First Half 2017 Breach Level Index Report: Identity Theft and Poor Internal Security Practices Take a Toll
Amsterdam, September 20, 2017 – Gemalto, the world leader in digital security, today released the latest findings of the Breach Level Index, a global database of public data breaches, revealing 918 data breaches led to 1.9 billion data records being compromised worldwide in the first half of 2017. Compared to the last six months of 2016, the number of lost, stolen or compromised records increased by a staggering 164%. A large portion came from the 22 largest data breaches, each involving more than one million compromised records. Of the 918 data breaches more than 500 (59% of all breaches) had an unknown or unaccounted number of compromised data records.
The Breach Level Index is a global database that tracks data breaches and measures their severity based on multiple dimensions, including the number of records compromised, the type of data, the source of the breach, how the data was used, and whether or not the data was encrypted. By assigning a severity score to each breach, the Breach Level Index provides a comparative list of breaches, distinguishing data breaches that are not serious versus those that are truly impactful.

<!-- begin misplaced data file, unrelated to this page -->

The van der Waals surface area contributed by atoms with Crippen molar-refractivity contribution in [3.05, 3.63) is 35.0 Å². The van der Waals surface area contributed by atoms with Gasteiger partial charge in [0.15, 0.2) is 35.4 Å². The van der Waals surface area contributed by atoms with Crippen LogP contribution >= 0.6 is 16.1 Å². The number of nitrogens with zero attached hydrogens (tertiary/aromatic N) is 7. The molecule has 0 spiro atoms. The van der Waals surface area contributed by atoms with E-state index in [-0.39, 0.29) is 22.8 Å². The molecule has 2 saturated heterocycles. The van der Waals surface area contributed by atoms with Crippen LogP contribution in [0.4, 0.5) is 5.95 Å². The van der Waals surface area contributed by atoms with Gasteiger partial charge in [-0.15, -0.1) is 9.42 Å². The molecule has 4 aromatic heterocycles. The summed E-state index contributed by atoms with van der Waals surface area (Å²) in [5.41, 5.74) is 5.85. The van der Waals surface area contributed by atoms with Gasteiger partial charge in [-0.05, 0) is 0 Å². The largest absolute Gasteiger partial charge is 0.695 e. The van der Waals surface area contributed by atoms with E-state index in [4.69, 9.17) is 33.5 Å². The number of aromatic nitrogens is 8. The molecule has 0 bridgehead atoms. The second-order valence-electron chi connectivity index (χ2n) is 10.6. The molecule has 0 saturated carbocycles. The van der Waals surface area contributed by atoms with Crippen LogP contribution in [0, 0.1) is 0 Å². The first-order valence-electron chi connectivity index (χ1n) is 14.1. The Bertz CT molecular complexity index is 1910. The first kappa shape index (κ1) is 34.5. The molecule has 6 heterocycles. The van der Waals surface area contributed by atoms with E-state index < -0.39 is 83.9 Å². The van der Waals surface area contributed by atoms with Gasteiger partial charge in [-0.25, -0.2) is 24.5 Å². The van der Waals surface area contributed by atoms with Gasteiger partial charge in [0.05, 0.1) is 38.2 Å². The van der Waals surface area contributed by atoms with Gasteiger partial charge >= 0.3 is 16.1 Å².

According to the Breach Level Index, more than 9 billion data records have been exposed since 2013 when the index began benchmarking publicly disclosed data breaches. During the first six months of 2017, more than ten million records were compromised or exposed every day, or one hundred and twenty-two records every second, including medical, credit card and/or financial data or personally identifiable information. This is particularly concerning, since less than 1% of the stolen, lost or compromised data used encryption to render the information useless, a 4% drop compared to the last six months of 2016.